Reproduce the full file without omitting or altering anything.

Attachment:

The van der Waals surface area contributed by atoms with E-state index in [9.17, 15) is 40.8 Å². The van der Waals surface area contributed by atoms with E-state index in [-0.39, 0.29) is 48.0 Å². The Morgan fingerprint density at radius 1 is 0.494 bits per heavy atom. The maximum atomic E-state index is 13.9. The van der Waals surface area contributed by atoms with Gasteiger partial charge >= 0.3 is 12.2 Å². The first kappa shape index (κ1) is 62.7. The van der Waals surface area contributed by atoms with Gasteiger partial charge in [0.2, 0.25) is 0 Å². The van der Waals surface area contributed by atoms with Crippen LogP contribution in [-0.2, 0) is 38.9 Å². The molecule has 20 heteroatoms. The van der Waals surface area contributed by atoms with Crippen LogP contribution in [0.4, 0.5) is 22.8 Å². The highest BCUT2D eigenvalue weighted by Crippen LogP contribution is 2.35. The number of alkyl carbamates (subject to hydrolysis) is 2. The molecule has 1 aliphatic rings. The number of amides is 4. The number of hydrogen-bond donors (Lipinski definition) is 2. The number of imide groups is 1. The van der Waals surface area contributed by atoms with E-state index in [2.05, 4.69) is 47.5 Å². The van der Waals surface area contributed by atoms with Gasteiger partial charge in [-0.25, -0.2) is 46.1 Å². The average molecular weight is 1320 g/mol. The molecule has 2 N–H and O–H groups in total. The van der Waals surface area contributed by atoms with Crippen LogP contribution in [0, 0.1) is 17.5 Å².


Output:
The van der Waals surface area contributed by atoms with E-state index in [9.17, 15) is 40.8 Å². The van der Waals surface area contributed by atoms with E-state index in [-0.39, 0.29) is 48.0 Å². The Morgan fingerprint density at radius 1 is 0.494 bits per heavy atom. The maximum atomic E-state index is 13.9. The van der Waals surface area contributed by atoms with Gasteiger partial charge >= 0.3 is 12.2 Å². The first kappa shape index (κ1) is 62.7. The van der Waals surface area contributed by atoms with Gasteiger partial charge in [0.2, 0.25) is 0 Å². The van der Waals surface area contributed by atoms with Crippen LogP contribution in [-0.2, 0) is 38.9 Å². The molecule has 20 heteroatoms. The van der Waals surface area contributed by atoms with Crippen LogP contribution in [0.4, 0.5) is 22.8 Å². The highest BCUT2D eigenvalue weighted by Crippen LogP contribution is 2.35. The number of alkyl carbamates (subject to hydrolysis) is 2. The molecule has 1 aliphatic rings. The number of amides is 4. The number of hydrogen-bond donors (Lipinski definition) is 2. The number of imide groups is 1. The van der Waals surface area contributed by atoms with E-state index in [2.05, 4.69) is 47.5 Å². The van der Waals surface area contributed by atoms with Gasteiger partial charge in [-0.25, -0.2) is 46.1 Å². The average molecular weight is 1320 g/mol. The molecule has 2 N–H and O–H groups in total. The van der Waals surface area contributed by atoms with Crippen LogP contribution in [0, 0.1) is 17.5 Å².